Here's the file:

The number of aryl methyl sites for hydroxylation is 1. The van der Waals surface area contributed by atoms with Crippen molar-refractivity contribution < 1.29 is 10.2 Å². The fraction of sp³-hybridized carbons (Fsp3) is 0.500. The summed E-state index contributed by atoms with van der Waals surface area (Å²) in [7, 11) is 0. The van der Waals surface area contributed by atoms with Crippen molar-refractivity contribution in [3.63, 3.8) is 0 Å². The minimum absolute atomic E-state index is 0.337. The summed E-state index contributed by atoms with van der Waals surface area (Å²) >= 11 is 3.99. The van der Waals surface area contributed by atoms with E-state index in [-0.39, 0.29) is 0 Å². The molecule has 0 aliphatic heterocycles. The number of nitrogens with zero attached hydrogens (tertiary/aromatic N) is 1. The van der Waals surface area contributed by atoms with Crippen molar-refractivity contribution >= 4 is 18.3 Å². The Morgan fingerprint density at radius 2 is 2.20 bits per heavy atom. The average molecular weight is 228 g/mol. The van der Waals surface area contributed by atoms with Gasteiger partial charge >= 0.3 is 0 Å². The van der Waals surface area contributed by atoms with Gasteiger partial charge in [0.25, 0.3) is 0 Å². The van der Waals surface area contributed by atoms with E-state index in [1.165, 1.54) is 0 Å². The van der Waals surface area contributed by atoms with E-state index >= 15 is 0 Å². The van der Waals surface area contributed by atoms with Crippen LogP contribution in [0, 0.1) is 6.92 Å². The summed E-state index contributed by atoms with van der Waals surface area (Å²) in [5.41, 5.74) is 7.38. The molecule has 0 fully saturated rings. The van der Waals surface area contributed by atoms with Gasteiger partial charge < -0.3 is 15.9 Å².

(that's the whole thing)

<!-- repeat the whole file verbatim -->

The number of aryl methyl sites for hydroxylation is 1. The van der Waals surface area contributed by atoms with Crippen molar-refractivity contribution < 1.29 is 10.2 Å². The fraction of sp³-hybridized carbons (Fsp3) is 0.500. The summed E-state index contributed by atoms with van der Waals surface area (Å²) in [7, 11) is 0. The van der Waals surface area contributed by atoms with Crippen molar-refractivity contribution in [3.63, 3.8) is 0 Å². The minimum absolute atomic E-state index is 0.337. The summed E-state index contributed by atoms with van der Waals surface area (Å²) >= 11 is 3.99. The van der Waals surface area contributed by atoms with E-state index in [-0.39, 0.29) is 0 Å². The molecule has 0 aliphatic heterocycles. The number of nitrogens with zero attached hydrogens (tertiary/aromatic N) is 1. The van der Waals surface area contributed by atoms with Crippen molar-refractivity contribution >= 4 is 18.3 Å². The Morgan fingerprint density at radius 2 is 2.20 bits per heavy atom. The average molecular weight is 228 g/mol. The van der Waals surface area contributed by atoms with Gasteiger partial charge >= 0.3 is 0 Å². The van der Waals surface area contributed by atoms with Gasteiger partial charge in [0.25, 0.3) is 0 Å². The van der Waals surface area contributed by atoms with E-state index in [1.165, 1.54) is 0 Å². The van der Waals surface area contributed by atoms with E-state index >= 15 is 0 Å². The van der Waals surface area contributed by atoms with Crippen LogP contribution in [0, 0.1) is 6.92 Å². The summed E-state index contributed by atoms with van der Waals surface area (Å²) in [5.41, 5.74) is 7.38. The molecule has 0 fully saturated rings. The van der Waals surface area contributed by atoms with Gasteiger partial charge < -0.3 is 15.9 Å².